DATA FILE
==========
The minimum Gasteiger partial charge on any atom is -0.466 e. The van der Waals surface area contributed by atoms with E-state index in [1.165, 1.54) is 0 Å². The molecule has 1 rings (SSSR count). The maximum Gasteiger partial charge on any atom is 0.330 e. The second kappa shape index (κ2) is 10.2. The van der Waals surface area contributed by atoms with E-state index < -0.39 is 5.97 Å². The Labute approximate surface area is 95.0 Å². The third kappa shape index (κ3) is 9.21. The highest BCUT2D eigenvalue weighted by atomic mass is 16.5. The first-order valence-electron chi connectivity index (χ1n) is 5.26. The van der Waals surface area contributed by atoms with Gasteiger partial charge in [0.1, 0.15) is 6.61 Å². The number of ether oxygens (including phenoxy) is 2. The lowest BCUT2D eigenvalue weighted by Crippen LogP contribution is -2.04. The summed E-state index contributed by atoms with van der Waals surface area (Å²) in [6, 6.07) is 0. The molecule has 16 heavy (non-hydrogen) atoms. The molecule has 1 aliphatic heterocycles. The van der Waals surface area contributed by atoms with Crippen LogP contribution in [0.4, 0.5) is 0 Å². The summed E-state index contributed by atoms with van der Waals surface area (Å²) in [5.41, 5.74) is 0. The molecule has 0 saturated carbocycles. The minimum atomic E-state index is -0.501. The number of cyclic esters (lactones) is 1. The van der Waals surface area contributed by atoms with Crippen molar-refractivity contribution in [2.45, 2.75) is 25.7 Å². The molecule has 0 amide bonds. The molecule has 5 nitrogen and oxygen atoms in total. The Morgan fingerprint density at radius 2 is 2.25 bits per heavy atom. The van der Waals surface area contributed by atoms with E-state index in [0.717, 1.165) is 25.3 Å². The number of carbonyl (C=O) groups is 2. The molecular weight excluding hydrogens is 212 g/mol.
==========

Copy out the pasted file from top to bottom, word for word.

The minimum Gasteiger partial charge on any atom is -0.466 e. The van der Waals surface area contributed by atoms with E-state index in [1.165, 1.54) is 0 Å². The molecule has 1 rings (SSSR count). The maximum Gasteiger partial charge on any atom is 0.330 e. The second kappa shape index (κ2) is 10.2. The van der Waals surface area contributed by atoms with E-state index < -0.39 is 5.97 Å². The Labute approximate surface area is 95.0 Å². The third kappa shape index (κ3) is 9.21. The highest BCUT2D eigenvalue weighted by atomic mass is 16.5. The first-order valence-electron chi connectivity index (χ1n) is 5.26. The van der Waals surface area contributed by atoms with Gasteiger partial charge in [0.1, 0.15) is 6.61 Å². The number of ether oxygens (including phenoxy) is 2. The lowest BCUT2D eigenvalue weighted by Crippen LogP contribution is -2.04. The summed E-state index contributed by atoms with van der Waals surface area (Å²) in [6, 6.07) is 0. The molecule has 16 heavy (non-hydrogen) atoms. The molecule has 1 aliphatic heterocycles. The van der Waals surface area contributed by atoms with Crippen LogP contribution in [0.4, 0.5) is 0 Å². The summed E-state index contributed by atoms with van der Waals surface area (Å²) in [5.41, 5.74) is 0. The molecule has 0 saturated carbocycles. The minimum atomic E-state index is -0.501. The number of cyclic esters (lactones) is 1. The van der Waals surface area contributed by atoms with Crippen molar-refractivity contribution in [2.45, 2.75) is 25.7 Å². The molecule has 0 amide bonds. The molecule has 5 nitrogen and oxygen atoms in total. The Morgan fingerprint density at radius 2 is 2.25 bits per heavy atom. The van der Waals surface area contributed by atoms with E-state index in [0.717, 1.165) is 25.3 Å². The number of carbonyl (C=O) groups is 2. The molecular weight excluding hydrogens is 212 g/mol.